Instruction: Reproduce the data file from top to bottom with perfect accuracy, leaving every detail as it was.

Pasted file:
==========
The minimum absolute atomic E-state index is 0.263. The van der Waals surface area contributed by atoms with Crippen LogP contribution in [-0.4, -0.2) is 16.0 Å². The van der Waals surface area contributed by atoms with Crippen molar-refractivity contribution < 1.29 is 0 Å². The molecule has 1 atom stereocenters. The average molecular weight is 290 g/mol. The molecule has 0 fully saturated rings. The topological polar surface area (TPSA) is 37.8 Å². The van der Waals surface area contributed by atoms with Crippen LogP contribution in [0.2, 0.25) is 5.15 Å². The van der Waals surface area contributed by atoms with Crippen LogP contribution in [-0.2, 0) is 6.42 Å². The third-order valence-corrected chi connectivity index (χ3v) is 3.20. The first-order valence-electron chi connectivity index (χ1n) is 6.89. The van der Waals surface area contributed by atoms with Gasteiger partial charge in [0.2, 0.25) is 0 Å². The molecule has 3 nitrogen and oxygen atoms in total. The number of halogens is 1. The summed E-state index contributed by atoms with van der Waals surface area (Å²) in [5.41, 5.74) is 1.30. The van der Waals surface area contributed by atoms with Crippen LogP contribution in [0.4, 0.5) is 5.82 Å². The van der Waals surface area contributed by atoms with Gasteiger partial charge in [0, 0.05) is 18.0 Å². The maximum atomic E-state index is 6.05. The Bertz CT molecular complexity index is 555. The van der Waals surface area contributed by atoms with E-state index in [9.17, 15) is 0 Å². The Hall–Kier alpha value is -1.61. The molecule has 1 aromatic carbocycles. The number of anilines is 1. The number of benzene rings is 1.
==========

The minimum absolute atomic E-state index is 0.263. The van der Waals surface area contributed by atoms with Crippen LogP contribution in [-0.4, -0.2) is 16.0 Å². The van der Waals surface area contributed by atoms with Crippen molar-refractivity contribution < 1.29 is 0 Å². The molecule has 1 atom stereocenters. The average molecular weight is 290 g/mol. The molecule has 0 fully saturated rings. The topological polar surface area (TPSA) is 37.8 Å². The van der Waals surface area contributed by atoms with Crippen LogP contribution in [0.2, 0.25) is 5.15 Å². The van der Waals surface area contributed by atoms with Crippen LogP contribution in [-0.2, 0) is 6.42 Å². The third-order valence-corrected chi connectivity index (χ3v) is 3.20. The first-order valence-electron chi connectivity index (χ1n) is 6.89. The van der Waals surface area contributed by atoms with Gasteiger partial charge in [0.2, 0.25) is 0 Å². The molecule has 3 nitrogen and oxygen atoms in total. The number of halogens is 1. The summed E-state index contributed by atoms with van der Waals surface area (Å²) in [5.41, 5.74) is 1.30. The van der Waals surface area contributed by atoms with Crippen LogP contribution in [0.4, 0.5) is 5.82 Å². The van der Waals surface area contributed by atoms with Gasteiger partial charge in [0, 0.05) is 18.0 Å². The maximum atomic E-state index is 6.05. The Bertz CT molecular complexity index is 555. The van der Waals surface area contributed by atoms with E-state index in [9.17, 15) is 0 Å². The Hall–Kier alpha value is -1.61. The molecule has 1 aromatic carbocycles. The number of anilines is 1. The number of benzene rings is 1.